Two Endangered Whooping Cranes Shot in Louisiana

Contact: Lizzie Condon, Keeping Whooping Cranes Safe Coordinator, 608-356-9462 x 142

Two Endangered Whooping Cranes Shot in Louisiana
Demonstrates Need for Strict Sentencing to Deter Future Crimes

Louisiana – The Louisiana Department of Wildlife and Fisheries has confirmed the apparent shooting of two Endangered Whooping Cranes in Acadia Parish, Louisiana. The cranes were discovered on March 20 and sent to the U.S. Fish and Wildlife Service forensics lab for analysis. The International Crane Foundation expresses anger and frustration at the news of another shooting.

“We are deeply frustrated with this news of another senseless shooting in Louisiana. These are criminal acts, and strong legal convictions with meaningful sentences are essential to serve as a deterrent to future shootings. We will keep the pressure on to ensure that tough sentencing is achieved,” said Dr. Rich Beilfuss, President and CEO.

The Louisiana Whooping Crane flock has lost nine birds to shootings over the last three years, including two birds that were shot in Texas in January 2016. The Texas shooting case is currently moving through the court system, and the alleged shooter will be tried under the Endangered Species Act. This most recent loss in Louisiana illustrates why tough sentencing is needed in the Texas case – and all cases – to set an example that will deter future crimes.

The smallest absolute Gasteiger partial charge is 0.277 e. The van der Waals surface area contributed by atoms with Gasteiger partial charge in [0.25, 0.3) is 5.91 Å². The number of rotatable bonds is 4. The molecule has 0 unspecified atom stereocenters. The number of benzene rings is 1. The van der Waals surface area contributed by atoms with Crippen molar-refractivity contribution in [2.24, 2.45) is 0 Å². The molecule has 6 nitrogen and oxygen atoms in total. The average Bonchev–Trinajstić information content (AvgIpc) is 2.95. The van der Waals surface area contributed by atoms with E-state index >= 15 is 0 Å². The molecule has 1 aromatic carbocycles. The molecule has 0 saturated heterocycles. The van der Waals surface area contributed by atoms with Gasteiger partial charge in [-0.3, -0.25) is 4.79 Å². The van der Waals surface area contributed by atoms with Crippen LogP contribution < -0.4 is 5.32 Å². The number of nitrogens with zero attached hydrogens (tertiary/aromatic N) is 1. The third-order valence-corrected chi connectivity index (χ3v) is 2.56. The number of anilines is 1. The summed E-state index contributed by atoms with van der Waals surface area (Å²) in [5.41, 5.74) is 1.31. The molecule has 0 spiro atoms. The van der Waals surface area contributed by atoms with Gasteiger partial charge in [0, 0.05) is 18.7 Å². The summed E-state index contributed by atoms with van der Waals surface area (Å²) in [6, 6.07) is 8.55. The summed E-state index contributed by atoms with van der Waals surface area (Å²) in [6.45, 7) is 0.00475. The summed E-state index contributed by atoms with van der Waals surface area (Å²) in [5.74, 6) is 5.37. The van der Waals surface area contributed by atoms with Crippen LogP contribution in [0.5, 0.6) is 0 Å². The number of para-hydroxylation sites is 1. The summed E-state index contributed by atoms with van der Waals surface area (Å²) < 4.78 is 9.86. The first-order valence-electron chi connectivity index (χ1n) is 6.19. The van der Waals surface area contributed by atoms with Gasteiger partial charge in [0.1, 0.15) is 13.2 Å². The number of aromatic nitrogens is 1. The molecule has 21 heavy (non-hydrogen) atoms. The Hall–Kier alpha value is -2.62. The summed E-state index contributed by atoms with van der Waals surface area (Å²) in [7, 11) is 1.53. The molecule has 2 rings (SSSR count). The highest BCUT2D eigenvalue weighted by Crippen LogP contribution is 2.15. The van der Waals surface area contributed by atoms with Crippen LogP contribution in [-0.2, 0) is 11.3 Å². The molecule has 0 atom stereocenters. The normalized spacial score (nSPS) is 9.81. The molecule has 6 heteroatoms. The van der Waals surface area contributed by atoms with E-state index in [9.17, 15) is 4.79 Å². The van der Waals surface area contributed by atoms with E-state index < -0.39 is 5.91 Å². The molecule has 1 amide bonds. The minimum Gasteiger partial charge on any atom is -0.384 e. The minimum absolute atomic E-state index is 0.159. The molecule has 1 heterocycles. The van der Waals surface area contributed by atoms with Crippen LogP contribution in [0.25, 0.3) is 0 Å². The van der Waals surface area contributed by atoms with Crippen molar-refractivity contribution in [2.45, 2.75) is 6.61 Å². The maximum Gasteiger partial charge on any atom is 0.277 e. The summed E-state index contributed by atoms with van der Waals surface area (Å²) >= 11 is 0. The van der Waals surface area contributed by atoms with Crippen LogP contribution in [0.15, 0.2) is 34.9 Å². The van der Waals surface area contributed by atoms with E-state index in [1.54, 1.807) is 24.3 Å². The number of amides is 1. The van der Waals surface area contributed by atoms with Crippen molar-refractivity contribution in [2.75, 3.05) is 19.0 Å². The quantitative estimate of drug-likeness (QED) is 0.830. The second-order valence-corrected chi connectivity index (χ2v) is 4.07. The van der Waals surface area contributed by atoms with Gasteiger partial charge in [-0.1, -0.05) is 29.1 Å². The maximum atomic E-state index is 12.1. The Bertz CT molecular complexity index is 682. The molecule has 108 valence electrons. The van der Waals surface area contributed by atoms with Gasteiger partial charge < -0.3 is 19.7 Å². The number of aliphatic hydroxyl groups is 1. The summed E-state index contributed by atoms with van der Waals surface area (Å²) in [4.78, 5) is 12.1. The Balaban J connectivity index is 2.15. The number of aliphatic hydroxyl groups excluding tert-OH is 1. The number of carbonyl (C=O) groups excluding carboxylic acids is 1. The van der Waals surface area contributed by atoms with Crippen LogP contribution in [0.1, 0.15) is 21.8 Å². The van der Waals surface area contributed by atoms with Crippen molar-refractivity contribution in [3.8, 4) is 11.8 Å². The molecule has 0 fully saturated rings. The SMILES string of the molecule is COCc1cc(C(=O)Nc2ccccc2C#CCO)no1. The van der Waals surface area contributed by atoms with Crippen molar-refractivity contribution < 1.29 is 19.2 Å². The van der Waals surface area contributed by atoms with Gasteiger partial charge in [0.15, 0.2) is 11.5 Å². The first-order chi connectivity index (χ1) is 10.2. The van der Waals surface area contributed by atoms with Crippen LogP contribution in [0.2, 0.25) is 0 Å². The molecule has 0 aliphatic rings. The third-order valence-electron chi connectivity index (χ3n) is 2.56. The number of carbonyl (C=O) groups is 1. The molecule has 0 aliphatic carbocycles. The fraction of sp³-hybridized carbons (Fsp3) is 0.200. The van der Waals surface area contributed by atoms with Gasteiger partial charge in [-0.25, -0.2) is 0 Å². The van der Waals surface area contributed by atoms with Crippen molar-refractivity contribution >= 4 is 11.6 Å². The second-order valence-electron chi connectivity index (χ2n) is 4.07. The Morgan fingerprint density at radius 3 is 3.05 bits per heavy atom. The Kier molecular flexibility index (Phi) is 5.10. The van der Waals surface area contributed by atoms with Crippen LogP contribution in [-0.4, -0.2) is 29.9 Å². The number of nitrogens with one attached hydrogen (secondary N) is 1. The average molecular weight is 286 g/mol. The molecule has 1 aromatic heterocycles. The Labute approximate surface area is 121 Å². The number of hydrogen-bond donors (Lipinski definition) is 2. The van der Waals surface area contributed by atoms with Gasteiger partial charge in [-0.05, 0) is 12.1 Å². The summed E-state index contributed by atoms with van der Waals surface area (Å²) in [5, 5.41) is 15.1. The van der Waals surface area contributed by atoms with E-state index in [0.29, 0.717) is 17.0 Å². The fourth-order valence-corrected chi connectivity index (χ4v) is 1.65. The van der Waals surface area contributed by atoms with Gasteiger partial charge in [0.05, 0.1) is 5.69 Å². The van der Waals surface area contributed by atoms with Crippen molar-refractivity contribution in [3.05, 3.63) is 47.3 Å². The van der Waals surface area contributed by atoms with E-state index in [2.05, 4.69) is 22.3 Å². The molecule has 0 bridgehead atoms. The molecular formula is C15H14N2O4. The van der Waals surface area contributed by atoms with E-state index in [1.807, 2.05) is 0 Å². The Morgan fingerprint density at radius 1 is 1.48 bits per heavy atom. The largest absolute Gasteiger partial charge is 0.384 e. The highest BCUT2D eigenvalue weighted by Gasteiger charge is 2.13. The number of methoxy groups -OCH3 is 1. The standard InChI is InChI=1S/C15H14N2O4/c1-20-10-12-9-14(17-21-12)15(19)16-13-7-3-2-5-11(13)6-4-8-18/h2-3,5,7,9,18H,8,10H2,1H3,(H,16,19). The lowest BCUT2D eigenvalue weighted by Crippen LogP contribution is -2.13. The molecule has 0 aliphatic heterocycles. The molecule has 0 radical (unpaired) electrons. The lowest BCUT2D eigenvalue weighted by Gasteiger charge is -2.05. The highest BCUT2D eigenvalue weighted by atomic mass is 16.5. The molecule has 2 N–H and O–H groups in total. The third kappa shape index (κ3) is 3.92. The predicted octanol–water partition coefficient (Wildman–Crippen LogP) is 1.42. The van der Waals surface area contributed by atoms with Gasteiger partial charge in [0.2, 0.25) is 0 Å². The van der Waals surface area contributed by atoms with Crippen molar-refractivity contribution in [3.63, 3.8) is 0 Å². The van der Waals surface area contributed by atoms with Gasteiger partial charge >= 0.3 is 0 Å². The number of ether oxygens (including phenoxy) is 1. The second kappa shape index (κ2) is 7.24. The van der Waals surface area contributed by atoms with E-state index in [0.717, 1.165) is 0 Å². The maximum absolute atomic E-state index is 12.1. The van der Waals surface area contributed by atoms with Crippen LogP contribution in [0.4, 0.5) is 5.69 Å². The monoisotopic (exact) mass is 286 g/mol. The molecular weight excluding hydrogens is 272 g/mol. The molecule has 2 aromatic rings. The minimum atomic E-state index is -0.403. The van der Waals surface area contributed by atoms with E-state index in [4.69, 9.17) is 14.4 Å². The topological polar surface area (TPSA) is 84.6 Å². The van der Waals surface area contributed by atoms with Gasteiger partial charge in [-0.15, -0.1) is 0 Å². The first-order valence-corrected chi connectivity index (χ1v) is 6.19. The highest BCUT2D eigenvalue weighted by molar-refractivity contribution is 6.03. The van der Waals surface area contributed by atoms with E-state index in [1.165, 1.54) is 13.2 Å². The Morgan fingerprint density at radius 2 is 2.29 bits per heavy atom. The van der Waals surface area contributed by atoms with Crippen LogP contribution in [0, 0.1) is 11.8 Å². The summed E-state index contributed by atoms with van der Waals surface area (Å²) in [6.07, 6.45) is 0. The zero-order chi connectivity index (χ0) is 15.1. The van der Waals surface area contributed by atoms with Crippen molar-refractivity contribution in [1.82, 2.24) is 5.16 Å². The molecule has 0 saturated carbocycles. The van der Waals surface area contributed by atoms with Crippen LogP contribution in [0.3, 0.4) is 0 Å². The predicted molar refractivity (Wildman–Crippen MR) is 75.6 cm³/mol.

“We are calling on citizens to take action to prevent future shootings by joining the national campaign to protect Whooping Cranes,” continued Beilfuss.

Citizens can learn more about the national campaign to protect Whooping Cranes by visiting https://savingcranes.org/i-give-a-whoop/. Here, citizens will receive information on how to report suspicious or illegal behavior, receive a water bird identification guide, and have the opportunity to join others from across the country in pledging support for Whooping Cranes.

“The loss of two more Whooping Cranes in this fragile population affects everyone who works so hard to protect these iconic birds. This is not just a loss for Louisiana, but for a nation in which Whooping Cranes are a success story for the recovery of an endangered species,” concluded Beilfuss.

The International Crane Foundation plays a leading role in the conservation of Whooping Cranes, from captive breeding and release programs, habitat protection, citizen education and engagement, and threat reduction along their flyways. Learn more about the International Crane Foundation and our work to protect Endangered Whooping Cranes at www.savingcranes.org.